The last of the original trilogy of Muppet feature films made by Jim Henson, released in 1984. It was also Frank Oz's directorial debut.Another take on the origins of the Muppets, this has them having all known each other during college and making a musical together (Manhattan Melodies); upon graduation, they decide to go to New York City and try to put the show on Broadway rather then just split apart. But after countless failures in trying to sell the show, they do split up, going to different parts of the country to make ends meet. Kermit gets a job at a diner and continues pursuing the dream of getting the show produced. Just as he succeeds and calls all the others back, he is hit by a car; now amnesiac, he winds up getting a job in the advertising industry. With the show two weeks away, the Muppets have to try and find him or, failing that, press on without him.One of the musical numbers, featuring baby versions of some of the characters, turned out to be the debut of the Muppet Babies; their subsequent Saturday Morning Cartoon kicked off the Spinoff Babies craze.
This film provides examples of:
Accidental Marriage: At least if you consider the original script, or the comic book adaptation. The movie itself never actually confirms this.
All Part of the Show: It is made intentionally vague whether or not Kermit and Piggy's wedding was this or something that happened for real and took place after the show they were putting on.
"Interviews" of Kermit and Piggy after the movie was released had Kermit stating it was all part of the show, while Piggy insisted it was real.
Joan Lunden of Good Morning America even gave them a toaster.
Bindle Stick: Fozzie during his part in the "Saying Goodbye" number.
Breaking the Fourth Wall: Surprisingly, subverted. This is the only major Muppet movie where nobody breaks the fourth wall, even once.
Chekhov's Gunman: In a "Blink And You'll Miss It" moment, Ronny Crawford can be seen during the Travelling Salesman Montage. One of the cops who comes to arrest the con artists also reappears, when Piggy borrows his skates.
Clingy Jealous Girl: Piggy; somewhat understandable since she and Kermit are supposed to be getting married soon.
Darker and Edgier: It's still basically a comedy, but compared to the two previous Muppet movies, The Muppet Movie and The Great Muppet Caper, this is a darker, more solemn movie with much less over-the-top silliness. This was, apparently, because The Great Muppet Caper, by far the craziest and least serious Muppet movie, hadn't done particularly well in the box office, so they toned the wackiness down for this one.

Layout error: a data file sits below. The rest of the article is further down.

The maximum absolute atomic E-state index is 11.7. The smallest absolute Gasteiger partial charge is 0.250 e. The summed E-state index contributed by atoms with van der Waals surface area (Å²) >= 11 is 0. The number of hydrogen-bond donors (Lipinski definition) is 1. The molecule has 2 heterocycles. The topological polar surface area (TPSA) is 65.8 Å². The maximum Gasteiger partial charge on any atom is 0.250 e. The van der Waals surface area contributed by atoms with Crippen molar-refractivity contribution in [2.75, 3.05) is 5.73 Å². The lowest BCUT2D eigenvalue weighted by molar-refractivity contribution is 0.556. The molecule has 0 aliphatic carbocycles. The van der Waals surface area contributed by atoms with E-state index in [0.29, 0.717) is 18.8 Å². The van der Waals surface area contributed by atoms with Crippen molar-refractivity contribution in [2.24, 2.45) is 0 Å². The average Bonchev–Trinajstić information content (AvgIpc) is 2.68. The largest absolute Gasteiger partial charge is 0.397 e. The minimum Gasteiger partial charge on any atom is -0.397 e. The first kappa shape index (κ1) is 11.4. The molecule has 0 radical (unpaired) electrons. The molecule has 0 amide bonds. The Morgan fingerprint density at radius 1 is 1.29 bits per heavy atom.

Deadpan Snarker: Rizzo the Rat, here in his first major film role and seriously starting his career as the resident cynical wiseguy.
Digital Destruction: Of all the original Muppet movies, this one probably is the worst victim of it. The current version of the movie has far too much contrast, making the movie look incredibly dark (it's also odd in a scene where Kermit is at the top of the Empire State Building at night, and his tongue appears to be glowing), there are a number of cropping inconsistencies from widescreen to 4:3 from previous versions, slight music alterations, among others.
Dissimile: "Ocean Breeze Soap: It's just like taking an ocean cruise, only there's no boat and you don't actually go anywhere"
Early-Bird Cameo: In the scene where Kermit tells the assorted characters that they can all be in the show, check out the bear standing in the back of the group. That's Bobo Bear, although he wouldn't actually be Bobo for 12 more years.
Easy Amnesia: Happens to Kermit, he remembers nothing. His reaction to news of his relationship with Miss Piggy is priceless.
Kermit: Me? In love with a pig? Wait 'til I tell the guys in marketing! Ha ha! Maybe you expected me to go HOG-wild? Perhaps you could bring home the BACON! Ahhh... the sounds of love, SU-EEEEE! Oink, oink!
Miss Piggy: Cancel the show! Hi-yah!
'80s Hair: Miss Piggy's perm, as seen in the page image.
Gallows Humor: Right before they walk into Pete's, knowing they have no money to pay and will have to beg:
Travelling Salesman Montage: It's really no surprise that it fails, however. You can't have twenty pairs of eyes staring through a cafeteria window watching someone take a bite out of a sandwich and expect that you're going to endear yourself to that person.
Pete: Hey, I tell you what is. Big city, hmm? Live, work, huh? But not city only. Only peoples. Peoples is peoples. No is buildings. Is tomatoes, huh? Is peoples, is dancing, is music, is potatoes. So, peoples is peoples. Okay?
Kermit:(blankly) Uh, yeah.
What Could Have Been: In-universe: Miss Piggy wonders what it would be like if they've known each other since they were babies.